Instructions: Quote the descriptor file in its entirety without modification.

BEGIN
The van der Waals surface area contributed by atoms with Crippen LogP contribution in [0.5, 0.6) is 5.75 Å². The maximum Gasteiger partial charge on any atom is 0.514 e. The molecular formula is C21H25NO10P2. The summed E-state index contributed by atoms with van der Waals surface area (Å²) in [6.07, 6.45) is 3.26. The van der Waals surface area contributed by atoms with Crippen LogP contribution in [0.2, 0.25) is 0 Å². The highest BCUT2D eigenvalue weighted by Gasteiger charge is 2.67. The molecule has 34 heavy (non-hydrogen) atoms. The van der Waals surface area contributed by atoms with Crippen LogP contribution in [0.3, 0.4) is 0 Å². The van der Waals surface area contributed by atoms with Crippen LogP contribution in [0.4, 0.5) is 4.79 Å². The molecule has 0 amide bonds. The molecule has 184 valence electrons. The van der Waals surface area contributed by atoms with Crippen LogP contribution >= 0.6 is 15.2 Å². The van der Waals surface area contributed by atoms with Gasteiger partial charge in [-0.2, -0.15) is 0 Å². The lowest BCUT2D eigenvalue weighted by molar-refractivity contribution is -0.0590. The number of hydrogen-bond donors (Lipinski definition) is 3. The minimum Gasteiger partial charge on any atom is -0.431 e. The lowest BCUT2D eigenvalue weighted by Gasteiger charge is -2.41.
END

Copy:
The van der Waals surface area contributed by atoms with Crippen LogP contribution in [0.5, 0.6) is 5.75 Å². The maximum Gasteiger partial charge on any atom is 0.514 e. The molecular formula is C21H25NO10P2. The summed E-state index contributed by atoms with van der Waals surface area (Å²) in [6.07, 6.45) is 3.26. The van der Waals surface area contributed by atoms with Crippen LogP contribution in [0.2, 0.25) is 0 Å². The highest BCUT2D eigenvalue weighted by Gasteiger charge is 2.67. The molecule has 34 heavy (non-hydrogen) atoms. The van der Waals surface area contributed by atoms with Crippen LogP contribution in [0.3, 0.4) is 0 Å². The van der Waals surface area contributed by atoms with Crippen LogP contribution in [0.4, 0.5) is 4.79 Å². The molecule has 0 amide bonds. The molecule has 184 valence electrons. The van der Waals surface area contributed by atoms with Crippen LogP contribution >= 0.6 is 15.2 Å². The van der Waals surface area contributed by atoms with Gasteiger partial charge in [-0.2, -0.15) is 0 Å². The lowest BCUT2D eigenvalue weighted by molar-refractivity contribution is -0.0590. The number of hydrogen-bond donors (Lipinski definition) is 3. The minimum Gasteiger partial charge on any atom is -0.431 e. The lowest BCUT2D eigenvalue weighted by Gasteiger charge is -2.41.